Religious Workers: Best Practices for Winning R-1 and EB-4 Cases - Recording (.MP3)

Religious Workers: Best Practices for Winning R-1 and EB-4 Cases - Recording (.MP3)

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Recorded 08/23/2018
CLE Eligible Yes
Length 90 min.
Format MP3
SKU AS2018-08-23-DL

Has the administration’s assault on Muslim countries or its positive support for Christian organizations affected the adjudication of religious worker petitions? Panelists will explore trends and best practices for filing R-1 and EB-4 religious worker cases in today’s world. What is the future of the religious worker green card?


Featured Topics

  • Religious Occupations vs. Religious Vocations
  • Tax Exempt Status: Required Evidence
  • How Long Does It Take to Get a Site Visit?
  • Has the Travel Ban Affected the Travel of Religious Workers?
  • Is the Future of EB-4 in Question?

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Faculty

Joel Pfeffer (DL), Pittsburgh, PA
Joel Pfeffer is a partner of the Pittsburgh law firm of Meyer, Unkovic & Scott LLP. He practices in the areas of immigration, nationality, and corporate law. Mr. Pfeffer is active in AILA and has served as a chapter chair, member of the Religious Worker Committee, the Finance Committee, and as speaker at the Annual Conference.


Scott Pollock, Chicago, IL
Scott D. Pollock has practiced immigration law since 1985. A past Chairperson of the Chicago Chapter, he has served on many AILA committees, including its national Amicus, Student and Scholars and Federal Litigation Task Force committees and for 2 years as the Chair of its Consumer Protection and Authorized Representation Task Force. He has contributed articles to AILA’s annual conference handbooks, two articles in AILA’s Immigration Options for Religious Workers (2nd Ed. 2010) and one in AILA’s Immigration Options for Academics and Researchers (2nd Ed. 2011). He has authored or co-authored several law review articles, including Immigration Law vs. Religious Freedom: Using the Religious Freedom Restoration Act to Challenge Restrictive Immigration Laws and Practices, 12 Rutgers Journal of Law and Religion 295 (Spring 2011) and Do Unto Others: The Importance of Better Compliance of Consular Notification Rights, 21 Duke Journal of Comparative and International Law 461 (2011). His practice includes federal court litigation, such as Rubman v. USCIS, 800 F.3d 381 (7th Cir.2015) (Freedom of Information Act decision ordering USCIS to conduct search for documents); Kamal v. Gonzales, 547 F. Supp. 2d 869 (N.D. IL 2008) (granting mandamus on delayed adjustment of status case); Kholyasvsky v. Schlecht et al., 479 F. Supp. 2d 897 (E.D. WI 2007)(granting EAJA fees in a habeas action) Morales-Morales v. Ashcroft, 384 F.3d 418 (7th Cir. 2004) (reversing denial of cancellation of removal), and Kuhai v. INS, 199 F.3d 209 (7th Cir. 1999) (reversing denial of asylum),. He has been a four-time faculty member for the American Immigration Council’s Litigation Institute.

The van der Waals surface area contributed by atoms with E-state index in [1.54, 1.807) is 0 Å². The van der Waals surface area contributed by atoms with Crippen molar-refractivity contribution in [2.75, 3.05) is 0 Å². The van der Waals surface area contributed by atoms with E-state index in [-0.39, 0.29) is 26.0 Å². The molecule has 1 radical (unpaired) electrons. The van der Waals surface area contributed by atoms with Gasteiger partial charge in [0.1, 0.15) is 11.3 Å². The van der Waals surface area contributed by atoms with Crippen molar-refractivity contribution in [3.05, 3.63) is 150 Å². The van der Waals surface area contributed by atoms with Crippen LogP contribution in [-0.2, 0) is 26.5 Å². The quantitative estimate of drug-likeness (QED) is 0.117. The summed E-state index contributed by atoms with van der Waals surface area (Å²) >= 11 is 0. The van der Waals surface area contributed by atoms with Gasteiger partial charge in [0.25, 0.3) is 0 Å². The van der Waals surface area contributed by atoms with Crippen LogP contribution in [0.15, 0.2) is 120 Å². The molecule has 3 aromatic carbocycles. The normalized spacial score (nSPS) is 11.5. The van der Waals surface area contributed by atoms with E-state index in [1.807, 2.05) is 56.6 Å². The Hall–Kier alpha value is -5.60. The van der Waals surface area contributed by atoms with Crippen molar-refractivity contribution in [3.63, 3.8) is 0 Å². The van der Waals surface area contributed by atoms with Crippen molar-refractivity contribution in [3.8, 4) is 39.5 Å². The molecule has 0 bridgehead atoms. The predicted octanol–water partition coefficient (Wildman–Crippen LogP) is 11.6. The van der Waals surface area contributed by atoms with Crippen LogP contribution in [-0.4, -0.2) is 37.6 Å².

Lisa Ellis, Seattle, WA
Lisa N. Ellis is the founder and principal attorney of Ellis Immigration Law, LLC in Seattle, WA. Ms. Ellis’s practice focuses on immigration, nationality and estate planning law. As outside counsel to a large and highly recognized religious organization, Lisa devotes a significant portion of her practice to religious worker and minister petitions. She started her immigration career as an Attorney Advisor for the Executive Office for Immigration Review. Ms. Ellis is a former member of AILA’s Washington Chapter Executive Committee and past chair of the AILA Board of Publications Committee. She is a graduate of Whitman College and University of Oregon School of Law, where she was an executive editor for The Oregon Law Review. She is the author of Visa Solutions for International Students, Scholars, and Sponsors (Thomson Reuters/Aspatore 2012 Ed.).


The speaker's/author's views do not necessarily represent the views of AILA, nor do they constitute legal advice or representation. Practice tips provided are based on the speaker's/author's experiences and the current state of the law. Please be sure to conduct legal research and analysis for your unique situation as the law changes quickly and experiences may differ from your own.

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